Yi Ik

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The following article is from The Great Soviet Encyclopedia (1979). It might be outdated or ideologically biased.

Yi Ik


(pseudonym, Songho). Born 1682; died 1764. Korean scholar. Representative of the Sirhak movement.

Yi Ik came from a gentry family. Influenced by the ideas of Western European natural science, he criticized the feudal ideologies of neo-Confucianism and of Buddhist and Taoist mysticism. In his world view, Yi Ik was close to materialism, although he did not fully abandon the Confucian interpretation of the essence of the spiritual and the material principles. He severely criticized the existing sociopolitical order and declared reforms to be essential. Yi Ik worked out a program of democratic transformations of agrarian relationships. Of his 100 books (published in the 20th century), the most important is his Opinions on Various Things (Soesŭl yusŭn), which deals with works of the Confucian classics and problems of ethnography, astronomy, and geography.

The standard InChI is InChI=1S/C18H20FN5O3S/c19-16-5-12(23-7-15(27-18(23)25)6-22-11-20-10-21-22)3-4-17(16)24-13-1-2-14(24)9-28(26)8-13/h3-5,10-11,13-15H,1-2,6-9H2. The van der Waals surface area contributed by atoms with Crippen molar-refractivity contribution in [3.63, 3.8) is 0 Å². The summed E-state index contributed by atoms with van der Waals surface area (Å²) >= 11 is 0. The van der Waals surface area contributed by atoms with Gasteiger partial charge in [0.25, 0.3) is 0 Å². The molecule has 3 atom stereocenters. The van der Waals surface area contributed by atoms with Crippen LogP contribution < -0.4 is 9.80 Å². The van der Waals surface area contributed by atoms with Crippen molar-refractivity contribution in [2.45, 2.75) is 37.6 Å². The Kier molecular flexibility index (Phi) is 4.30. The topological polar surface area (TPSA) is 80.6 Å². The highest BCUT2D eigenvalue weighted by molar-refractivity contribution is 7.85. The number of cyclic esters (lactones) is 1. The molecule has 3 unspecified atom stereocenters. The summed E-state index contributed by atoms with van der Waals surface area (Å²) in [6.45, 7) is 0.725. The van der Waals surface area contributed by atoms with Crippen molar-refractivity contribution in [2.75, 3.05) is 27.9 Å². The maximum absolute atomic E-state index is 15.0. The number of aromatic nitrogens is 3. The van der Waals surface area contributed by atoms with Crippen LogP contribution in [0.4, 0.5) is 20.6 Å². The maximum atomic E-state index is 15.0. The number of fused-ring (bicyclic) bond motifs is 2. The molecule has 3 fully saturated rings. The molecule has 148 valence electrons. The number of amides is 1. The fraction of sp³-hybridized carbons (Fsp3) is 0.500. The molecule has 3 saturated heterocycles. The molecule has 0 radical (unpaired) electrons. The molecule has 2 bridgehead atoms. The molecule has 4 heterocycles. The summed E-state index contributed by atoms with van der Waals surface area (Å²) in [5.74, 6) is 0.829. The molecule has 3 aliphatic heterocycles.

Chong Ching-sok, Chong Song-ch’ol, and Kim Ch’ang-won, Istoriia koreiskoi filosofii, vol. 1. Moscow, 1966. Pages 223–34. (Translated from Korean.)


The Great Soviet Encyclopedia, 3rd Edition (1970-1979). © 2010 The Gale Group, Inc. All rights reserved.